Human Rights Watch yesterday called on the Saudi authorities to immediately release prominent human rights lawyer, Walid Abu Al-Khair, who was sentenced in 2014 to 15 years in prison for his peaceful advocacy for human rights.
In July 2014, the Saudi Specialised Criminal Court (SCC) condemned Abu Al-Khair for criticising the kingdom's human rights record, particularly the harsh sentences issued against those who criticise it on social media.
The court has also banned him from travel for another 15 years and imposed a fine of 200,000 riyals ($53,000). Abu Al-Khair is currently serving his sentence in the Dhahban prison, north of Jeddah.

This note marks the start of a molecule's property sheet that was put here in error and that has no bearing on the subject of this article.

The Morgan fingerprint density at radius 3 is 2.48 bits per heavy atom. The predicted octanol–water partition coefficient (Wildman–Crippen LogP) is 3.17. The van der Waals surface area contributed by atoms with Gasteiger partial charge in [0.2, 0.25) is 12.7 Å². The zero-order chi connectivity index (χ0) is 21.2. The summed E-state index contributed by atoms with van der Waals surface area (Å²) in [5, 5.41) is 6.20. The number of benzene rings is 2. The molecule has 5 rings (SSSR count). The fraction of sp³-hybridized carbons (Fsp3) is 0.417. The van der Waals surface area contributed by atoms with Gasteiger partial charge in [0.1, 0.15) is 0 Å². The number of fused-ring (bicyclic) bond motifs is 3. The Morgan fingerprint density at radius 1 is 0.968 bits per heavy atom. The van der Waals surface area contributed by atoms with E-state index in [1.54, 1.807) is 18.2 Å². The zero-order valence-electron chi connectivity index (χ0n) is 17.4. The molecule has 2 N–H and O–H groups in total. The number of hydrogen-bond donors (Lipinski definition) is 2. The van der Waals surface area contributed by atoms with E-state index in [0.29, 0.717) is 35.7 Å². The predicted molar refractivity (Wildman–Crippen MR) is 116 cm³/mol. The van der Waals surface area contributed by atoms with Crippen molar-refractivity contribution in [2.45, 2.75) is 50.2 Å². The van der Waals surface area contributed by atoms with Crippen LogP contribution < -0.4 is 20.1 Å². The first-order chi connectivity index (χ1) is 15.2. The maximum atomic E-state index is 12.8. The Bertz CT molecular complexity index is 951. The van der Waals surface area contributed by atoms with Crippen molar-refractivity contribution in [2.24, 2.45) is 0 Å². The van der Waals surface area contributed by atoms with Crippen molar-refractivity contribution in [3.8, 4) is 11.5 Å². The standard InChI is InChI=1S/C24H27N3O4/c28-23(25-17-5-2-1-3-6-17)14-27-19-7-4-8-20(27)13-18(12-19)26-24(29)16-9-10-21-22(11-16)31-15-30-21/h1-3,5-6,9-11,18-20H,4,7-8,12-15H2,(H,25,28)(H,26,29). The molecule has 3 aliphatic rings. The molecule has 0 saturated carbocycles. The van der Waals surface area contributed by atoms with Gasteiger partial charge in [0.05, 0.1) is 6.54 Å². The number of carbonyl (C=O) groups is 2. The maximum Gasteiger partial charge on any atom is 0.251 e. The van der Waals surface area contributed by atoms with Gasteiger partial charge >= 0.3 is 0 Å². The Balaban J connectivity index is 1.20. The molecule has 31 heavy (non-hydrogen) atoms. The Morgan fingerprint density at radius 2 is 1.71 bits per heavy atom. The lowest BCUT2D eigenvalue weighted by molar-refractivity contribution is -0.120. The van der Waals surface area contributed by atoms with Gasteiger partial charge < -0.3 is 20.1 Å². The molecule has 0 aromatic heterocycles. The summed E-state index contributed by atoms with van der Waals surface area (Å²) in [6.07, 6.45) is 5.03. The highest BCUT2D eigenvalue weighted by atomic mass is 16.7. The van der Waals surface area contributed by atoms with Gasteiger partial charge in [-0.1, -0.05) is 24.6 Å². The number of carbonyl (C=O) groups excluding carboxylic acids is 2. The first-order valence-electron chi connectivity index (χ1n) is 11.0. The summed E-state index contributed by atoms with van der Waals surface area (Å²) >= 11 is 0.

Amnesty: Saudi uses death penalty to crush opposition
Deputy Middle East Director at Human Rights Watch, Michael Page, said:
Stifling peaceful dissent with outrageous sentences has shown the Saudi government's lack of commitment to serious political and civil reform.
"A serious reform campaign, no matter how Saudi-funded public relations propagandists spin it, doesn't entail locking up human rights defenders for 15 years for courageously speaking up," Page added.
The court convicted Abu Al-Khair of six charges including "seeking to remove legitimate authority, harming public order in the state and its officials, inflaming public opinion and disparaging and insulting judicial authority, publicly slandering the judiciary, distorting the kingdom's reputation, making international organisations hostile to the kingdom, and issuing unverified statements that harm the kingdom's reputation and incite against it and alienate it; founding an unlicensed organisation; and violating Saudi Arabia's anti-cybercrime law."